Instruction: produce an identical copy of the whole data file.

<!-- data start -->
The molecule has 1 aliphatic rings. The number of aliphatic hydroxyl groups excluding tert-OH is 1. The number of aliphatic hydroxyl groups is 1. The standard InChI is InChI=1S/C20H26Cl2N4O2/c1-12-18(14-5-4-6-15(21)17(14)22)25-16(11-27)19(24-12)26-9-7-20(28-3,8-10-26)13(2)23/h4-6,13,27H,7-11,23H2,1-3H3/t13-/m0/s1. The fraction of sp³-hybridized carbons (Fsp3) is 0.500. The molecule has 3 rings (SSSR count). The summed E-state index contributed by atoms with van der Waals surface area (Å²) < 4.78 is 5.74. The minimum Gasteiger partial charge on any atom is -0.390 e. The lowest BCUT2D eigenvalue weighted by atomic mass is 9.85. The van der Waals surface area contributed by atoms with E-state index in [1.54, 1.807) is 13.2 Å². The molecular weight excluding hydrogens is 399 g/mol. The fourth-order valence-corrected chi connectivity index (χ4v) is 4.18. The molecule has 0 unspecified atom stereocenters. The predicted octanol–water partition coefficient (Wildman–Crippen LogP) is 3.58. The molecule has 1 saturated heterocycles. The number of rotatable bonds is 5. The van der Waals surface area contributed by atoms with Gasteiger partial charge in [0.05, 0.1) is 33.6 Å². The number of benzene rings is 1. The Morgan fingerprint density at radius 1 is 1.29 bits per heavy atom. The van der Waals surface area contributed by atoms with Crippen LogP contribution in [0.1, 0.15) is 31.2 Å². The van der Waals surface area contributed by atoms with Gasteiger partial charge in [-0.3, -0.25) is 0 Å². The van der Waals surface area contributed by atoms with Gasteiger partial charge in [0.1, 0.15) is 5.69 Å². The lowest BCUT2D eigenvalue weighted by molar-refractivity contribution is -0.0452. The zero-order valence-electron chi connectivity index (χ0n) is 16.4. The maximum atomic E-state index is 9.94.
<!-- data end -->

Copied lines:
The molecule has 1 aliphatic rings. The number of aliphatic hydroxyl groups excluding tert-OH is 1. The number of aliphatic hydroxyl groups is 1. The standard InChI is InChI=1S/C20H26Cl2N4O2/c1-12-18(14-5-4-6-15(21)17(14)22)25-16(11-27)19(24-12)26-9-7-20(28-3,8-10-26)13(2)23/h4-6,13,27H,7-11,23H2,1-3H3/t13-/m0/s1. The fraction of sp³-hybridized carbons (Fsp3) is 0.500. The molecule has 3 rings (SSSR count). The summed E-state index contributed by atoms with van der Waals surface area (Å²) < 4.78 is 5.74. The minimum Gasteiger partial charge on any atom is -0.390 e. The lowest BCUT2D eigenvalue weighted by atomic mass is 9.85. The van der Waals surface area contributed by atoms with E-state index in [1.54, 1.807) is 13.2 Å². The molecular weight excluding hydrogens is 399 g/mol. The fourth-order valence-corrected chi connectivity index (χ4v) is 4.18. The molecule has 0 unspecified atom stereocenters. The predicted octanol–water partition coefficient (Wildman–Crippen LogP) is 3.58. The molecule has 1 saturated heterocycles. The number of rotatable bonds is 5. The van der Waals surface area contributed by atoms with Gasteiger partial charge in [0.05, 0.1) is 33.6 Å². The number of benzene rings is 1. The Morgan fingerprint density at radius 1 is 1.29 bits per heavy atom. The van der Waals surface area contributed by atoms with Crippen LogP contribution in [0.1, 0.15) is 31.2 Å². The van der Waals surface area contributed by atoms with Gasteiger partial charge in [-0.3, -0.25) is 0 Å². The van der Waals surface area contributed by atoms with Gasteiger partial charge in [0.1, 0.15) is 5.69 Å². The lowest BCUT2D eigenvalue weighted by molar-refractivity contribution is -0.0452. The zero-order valence-electron chi connectivity index (χ0n) is 16.4. The maximum atomic E-state index is 9.94.